MP Rayes hopes for bill’s speedy passage: Drug Detection Devices

Release Date: 
April 5, 2017
Translation from the original French version
La Nouvelle

Yesterday, Bill S-230 tabled by Senator Claude Carignan in the Senate and sponsored by Conservative MP Alan Rayes went through another stage when it was debated for the first time in the House of Commons.
This bill amends the Criminal Code to allow the use of a device to detect the presence of drugs in the body of drivers suspected of impaired driving, similar to a breathalyzer that detects alcohol. For MP Alain Rayes, this bill is critically important to ensure Canadians are protected against drug-impaired drivers and has become increasingly urgent given the Liberals’ promise to legalize marijuana. “Currently, police don’t have the necessary tools to get drug-impaired drivers off the road,” said Mr. Rayes.
This position is shared by the Canadian Association of Chiefs of Police (CACP) which reported, on February 8th, that drug-impaired driving is a major concern for Canada’s police force. The CACP took this opportunity to reiterate that it strongly supports the implementation of a roadside screening device. Alan Rayes is pleased to see that for the past several months various police forces in Canada have been testing these screening devices during voluntary road checks. “It will give the Minister of Public Safety a better idea on which devices to use, and if the positive comments of the police who tested the devices are any indication, there is every reason to believe that Bill S-230 could be adopted without delay in the House of Commons. I hope that the government will equip Canadian police with this screening instrument,” continued the MP.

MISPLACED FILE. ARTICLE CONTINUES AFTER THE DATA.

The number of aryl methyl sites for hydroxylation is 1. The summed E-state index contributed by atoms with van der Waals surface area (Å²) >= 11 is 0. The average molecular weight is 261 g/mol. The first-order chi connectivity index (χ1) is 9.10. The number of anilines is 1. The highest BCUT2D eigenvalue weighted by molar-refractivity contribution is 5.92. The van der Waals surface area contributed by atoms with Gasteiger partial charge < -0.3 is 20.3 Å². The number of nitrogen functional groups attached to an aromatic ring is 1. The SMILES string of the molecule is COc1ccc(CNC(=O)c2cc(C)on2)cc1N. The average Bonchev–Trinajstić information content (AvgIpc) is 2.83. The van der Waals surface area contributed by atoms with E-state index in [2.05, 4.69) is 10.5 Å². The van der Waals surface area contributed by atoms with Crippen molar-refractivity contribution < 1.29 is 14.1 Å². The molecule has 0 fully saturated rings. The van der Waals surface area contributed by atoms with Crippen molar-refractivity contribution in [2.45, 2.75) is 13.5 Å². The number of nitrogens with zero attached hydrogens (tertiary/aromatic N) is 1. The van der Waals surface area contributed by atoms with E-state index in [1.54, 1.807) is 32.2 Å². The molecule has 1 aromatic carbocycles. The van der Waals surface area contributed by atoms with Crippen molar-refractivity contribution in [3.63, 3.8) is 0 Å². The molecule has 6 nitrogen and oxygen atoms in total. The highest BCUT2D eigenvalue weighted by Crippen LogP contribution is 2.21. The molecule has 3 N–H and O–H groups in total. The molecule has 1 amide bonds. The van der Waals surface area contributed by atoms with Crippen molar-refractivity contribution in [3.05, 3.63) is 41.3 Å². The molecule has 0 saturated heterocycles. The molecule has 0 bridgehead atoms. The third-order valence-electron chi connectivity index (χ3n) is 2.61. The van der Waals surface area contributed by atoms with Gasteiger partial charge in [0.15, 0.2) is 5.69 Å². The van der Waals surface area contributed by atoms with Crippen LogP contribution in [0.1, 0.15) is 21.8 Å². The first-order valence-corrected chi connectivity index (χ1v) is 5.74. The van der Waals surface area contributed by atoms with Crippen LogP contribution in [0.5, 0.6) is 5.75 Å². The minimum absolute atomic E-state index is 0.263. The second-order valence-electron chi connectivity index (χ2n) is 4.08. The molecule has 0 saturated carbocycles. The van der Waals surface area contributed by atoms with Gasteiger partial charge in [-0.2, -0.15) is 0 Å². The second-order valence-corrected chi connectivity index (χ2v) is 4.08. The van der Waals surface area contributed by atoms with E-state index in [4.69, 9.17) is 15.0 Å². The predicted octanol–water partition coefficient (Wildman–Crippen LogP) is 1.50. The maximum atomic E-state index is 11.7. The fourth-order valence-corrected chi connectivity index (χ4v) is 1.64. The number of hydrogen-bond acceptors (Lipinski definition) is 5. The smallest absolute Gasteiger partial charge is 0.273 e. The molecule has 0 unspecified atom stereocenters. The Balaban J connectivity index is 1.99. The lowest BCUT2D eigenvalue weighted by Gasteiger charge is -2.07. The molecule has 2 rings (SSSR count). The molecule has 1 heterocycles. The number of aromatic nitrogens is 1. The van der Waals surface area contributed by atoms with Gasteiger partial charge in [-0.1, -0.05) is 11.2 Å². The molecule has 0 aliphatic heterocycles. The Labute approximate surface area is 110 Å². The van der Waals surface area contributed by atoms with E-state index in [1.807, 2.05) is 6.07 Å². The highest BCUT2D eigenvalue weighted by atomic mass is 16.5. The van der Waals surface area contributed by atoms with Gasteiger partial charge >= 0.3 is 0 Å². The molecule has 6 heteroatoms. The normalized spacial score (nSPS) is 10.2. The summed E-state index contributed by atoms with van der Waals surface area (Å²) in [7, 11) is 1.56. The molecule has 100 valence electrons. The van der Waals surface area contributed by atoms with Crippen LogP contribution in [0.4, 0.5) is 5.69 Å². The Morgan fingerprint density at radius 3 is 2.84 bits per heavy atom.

Senator Claude Carignan shares this point of view. “We must give our police officers a screening device which can ascertain the presence of drugs in the body of an impaired driver. This will enable us, as is the case in a number of countries, to prevent devastating human tragedies. Today, I commend my colleague Alain Rayes for his work and am looking carefully at what the government will do: take immediate action by supporting my bill or throw it out,” he added.
These devices are already in use in several countries, including Australia, the United Kingdom, Spain, Italy, France, Finland, Germany, and many Western jurisdictions. “These screening devices proved their worth and there is no reason why the government would refuse to support Bill S-230 and protect the Canadian population against drug-impaired drivers. The Colorado experience shows that legalizing marijuana causes an increase in drug consumption and road fatalities. There is no time to lose,” concluded Alain Rayes.